establishment of PCS. In calling for
was supposed to make a
her resignation, they cited her
recommendation to him favoring
supposed “conflict of interests,” as
or opposing the charter school.
if they thought her support for PCS
teachers missed would undermine her efforts to raise
The community debate that took
place on the issue proved
money for her PRS school and to
no opportunity
organize teachers' luncheons, which
to undermine
Princeton teachers as a group
is much of what she did as PTO
the charter
did not come out officially against
President. (Interestingly enough,
the charter school. The Princeton
her school eventually sent the most
Regional Education Association
applicants to PCS.)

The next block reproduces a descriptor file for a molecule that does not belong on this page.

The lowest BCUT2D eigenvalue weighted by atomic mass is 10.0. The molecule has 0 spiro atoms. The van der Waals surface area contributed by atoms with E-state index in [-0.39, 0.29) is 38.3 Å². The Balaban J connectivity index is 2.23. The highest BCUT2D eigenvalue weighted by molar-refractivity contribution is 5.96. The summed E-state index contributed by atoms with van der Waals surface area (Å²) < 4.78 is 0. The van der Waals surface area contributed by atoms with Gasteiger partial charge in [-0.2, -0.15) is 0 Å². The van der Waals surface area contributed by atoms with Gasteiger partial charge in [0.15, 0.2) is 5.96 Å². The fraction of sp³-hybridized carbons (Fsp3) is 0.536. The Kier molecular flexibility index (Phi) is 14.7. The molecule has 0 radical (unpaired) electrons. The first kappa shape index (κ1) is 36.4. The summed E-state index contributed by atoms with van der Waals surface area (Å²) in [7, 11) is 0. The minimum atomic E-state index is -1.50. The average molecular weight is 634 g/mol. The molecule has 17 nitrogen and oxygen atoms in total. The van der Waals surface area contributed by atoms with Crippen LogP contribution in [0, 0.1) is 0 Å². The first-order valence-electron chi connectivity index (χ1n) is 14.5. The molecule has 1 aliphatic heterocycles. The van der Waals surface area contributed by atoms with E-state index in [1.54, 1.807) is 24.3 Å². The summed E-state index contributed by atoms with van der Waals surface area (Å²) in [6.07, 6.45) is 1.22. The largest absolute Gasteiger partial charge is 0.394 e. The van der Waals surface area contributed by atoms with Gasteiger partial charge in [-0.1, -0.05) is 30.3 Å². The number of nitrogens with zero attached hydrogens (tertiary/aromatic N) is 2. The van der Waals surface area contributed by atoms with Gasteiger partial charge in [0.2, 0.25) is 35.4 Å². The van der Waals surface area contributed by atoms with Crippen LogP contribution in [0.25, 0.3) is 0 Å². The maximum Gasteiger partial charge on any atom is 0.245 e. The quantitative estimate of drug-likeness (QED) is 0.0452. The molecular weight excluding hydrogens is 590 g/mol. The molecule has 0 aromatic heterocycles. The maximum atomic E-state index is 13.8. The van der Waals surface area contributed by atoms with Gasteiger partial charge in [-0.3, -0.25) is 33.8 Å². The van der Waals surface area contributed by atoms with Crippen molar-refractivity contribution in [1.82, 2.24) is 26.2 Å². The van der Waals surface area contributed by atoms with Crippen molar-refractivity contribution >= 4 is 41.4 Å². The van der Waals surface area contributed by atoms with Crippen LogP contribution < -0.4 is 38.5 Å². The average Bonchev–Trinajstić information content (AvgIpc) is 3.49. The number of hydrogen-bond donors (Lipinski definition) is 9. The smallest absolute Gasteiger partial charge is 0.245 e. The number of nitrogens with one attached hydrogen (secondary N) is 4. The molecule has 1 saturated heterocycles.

president refused to make
Probably fomented by the
comments in the press, except to say that his
teachers, opposition to the charter school was
comments would be “unprintable.” Yet
voiced by an active faction of high-school
Princeton teachers missed no opportunity to
students. Although the high school was not
undermine the charter school. Whatever they
directly affected (since PCS was to end with
did not say openly, they made sure to say
grade eight), the student council voted 26 to 1
behind the scenes. Among other things, they
to oppose the charter school. The arguments
12 Chiara R. Nappi
traditional schools... predominantly white,
were familiar. There was the issue of teacher
wealthy suburbanites who favor a return to
morale; in this case, the claim was that
old-fashioned, conservative styles of
establishment of a charter school would wound
education.” Of course, while accusing PCS